Nicole in Rome, January 2011. As always, click to enlarge.
Archive for June, 2011
An actual study in the peer-reviewed Acta Neurochirurgica, called “Traumatic brain injuries in illustrated literature: experience from a series of over 700 head injuries in the Asterix comic books”. Click here for the paper. Cracked me up.
This is the summary
The goal of the present study was to analyze the epidemiology and specific risk factors of traumatic brain injury (TBI) in the Asterix illustrated comic books. Among the illustrated literature, TBI is a predominating injury pattern.
A retrospective analysis of TBI in all 34 Asterix comic books was performed by examining the initial neurological status and signs of TBI. Clinical data were correlated to information regarding the trauma mechanism, the sociocultural background of victims and offenders, and the circumstances of the traumata, to identify specific risk factors.
Seven hundred and four TBIs were identified. The majority of persons involved were adult and male. The major cause of trauma was assault (98.8%). Traumata were classified to be severe in over 50% (GCS 3–8). Different neurological deficits and signs of basal skull fractures were identified. Although over half of head-injury victims had a severe initial impairment of consciousness, no case of death or permanent neurological deficit was found. The largest group of head-injured characters was constituted by Romans (63.9%), while Gauls caused nearly 90% of the TBIs. A helmet had been worn by 70.5% of victims but had been lost in the vast majority of cases (87.7%). In 83% of cases, TBIs were caused under the influence of a doping agent called “the magic potion”.
Although over half of patients had an initially severe impairment of consciousness after TBI, no permanent deficit could be found. Roman nationality, hypoglossal paresis, lost helmet, and ingestion of the magic potion were significantly correlated with severe initial impairment of consciousness (p ≤ 0.05).
The Misconception: When your beliefs are challenged with facts, you alter your opinions and incorporate the new information into your thinking.
The Truth: When your deepest convictions are challenged by contradictory evidence, your beliefs get stronger.
Geoffrey Munro at the University of California and Peter Ditto at Kent State University concocted a series of fake scientific studies in 1997. One set of studies said homosexuality was probably a mental illness. The other set suggested homosexuality was normal and natural. They then separated subjects into two groups; one group said they believed homosexuality was a mental illness and one did not. Each group then read the fake studies full of pretend facts and figures suggesting their worldview was wrong. On either side of the issue, after reading studies which did not support their beliefs, most people didn’t report an epiphany, a realization they’ve been wrong all these years. Instead, they said the issue was something science couldn’t understand. When asked about other topics later on, like spanking or astrology, these same people said they no longer trusted research to determine the truth. Rather than shed their belief and face facts, they rejected science altogether.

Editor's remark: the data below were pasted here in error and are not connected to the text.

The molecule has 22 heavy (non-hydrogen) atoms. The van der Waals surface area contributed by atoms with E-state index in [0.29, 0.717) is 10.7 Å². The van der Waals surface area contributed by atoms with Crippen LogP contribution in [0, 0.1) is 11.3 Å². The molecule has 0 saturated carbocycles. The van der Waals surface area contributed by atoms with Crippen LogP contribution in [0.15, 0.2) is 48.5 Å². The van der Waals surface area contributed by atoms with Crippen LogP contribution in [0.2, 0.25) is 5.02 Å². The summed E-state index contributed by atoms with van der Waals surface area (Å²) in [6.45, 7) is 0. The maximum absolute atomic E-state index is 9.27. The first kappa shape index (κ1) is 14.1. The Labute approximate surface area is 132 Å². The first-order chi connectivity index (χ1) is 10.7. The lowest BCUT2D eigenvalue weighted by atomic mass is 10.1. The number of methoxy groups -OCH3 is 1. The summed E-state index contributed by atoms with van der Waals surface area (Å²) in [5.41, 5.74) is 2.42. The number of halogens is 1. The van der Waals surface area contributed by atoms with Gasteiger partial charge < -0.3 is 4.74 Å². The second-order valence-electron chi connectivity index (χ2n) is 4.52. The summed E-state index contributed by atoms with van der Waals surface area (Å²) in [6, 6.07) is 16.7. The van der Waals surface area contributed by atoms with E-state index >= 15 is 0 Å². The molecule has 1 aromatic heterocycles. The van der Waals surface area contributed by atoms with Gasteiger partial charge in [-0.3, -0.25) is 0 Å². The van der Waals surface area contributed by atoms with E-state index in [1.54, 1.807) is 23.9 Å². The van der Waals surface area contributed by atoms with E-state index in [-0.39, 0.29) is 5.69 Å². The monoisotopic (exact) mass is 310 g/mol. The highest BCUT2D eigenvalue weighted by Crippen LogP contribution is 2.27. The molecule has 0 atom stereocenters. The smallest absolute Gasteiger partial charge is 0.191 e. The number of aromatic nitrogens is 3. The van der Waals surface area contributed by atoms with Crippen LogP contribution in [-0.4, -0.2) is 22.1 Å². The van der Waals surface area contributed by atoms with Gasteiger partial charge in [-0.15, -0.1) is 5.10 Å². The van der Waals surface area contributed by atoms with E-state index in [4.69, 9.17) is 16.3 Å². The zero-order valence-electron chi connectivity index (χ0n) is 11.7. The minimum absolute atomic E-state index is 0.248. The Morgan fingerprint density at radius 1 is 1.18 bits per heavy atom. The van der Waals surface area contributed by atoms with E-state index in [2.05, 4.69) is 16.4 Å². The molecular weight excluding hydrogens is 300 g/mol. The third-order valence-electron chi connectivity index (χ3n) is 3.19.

But as “First Class” roars to its final climatic scene, it appeals to an insidious suspension of disbelief; the heroic mutants of America, bravely opposing bigotry and fear, are revealed as not so much a spectrum of humankind, but as Eagle Scouts from Mayfield. Thus, “First Class” proves itself not merely an incredible film, but an incredible work of American historical fiction. Here is a period piece for our postracial times — in the era of Ella Baker and the Rev. Dr. Martin Luther King Jr., the most powerful adversaries of spectacular apartheid are a team of enlightened white dudes. (…) When we left the theater, my son and I knew we had experienced the most thrilling movie of the summer. “First Class” is narratively lean, beautifully acted and, at all the right moments, visually stunning. But I had experienced something else. My son is 10 and a romantic, as all 10-year-olds surely have the right to be. How then do I speak to him of this world’s masterminds who render you a supporting actor in your own story? How do I speak of the Sentinels whose eyes melt history, until the world forgets that in 1962, the quintessential mutants of America were black?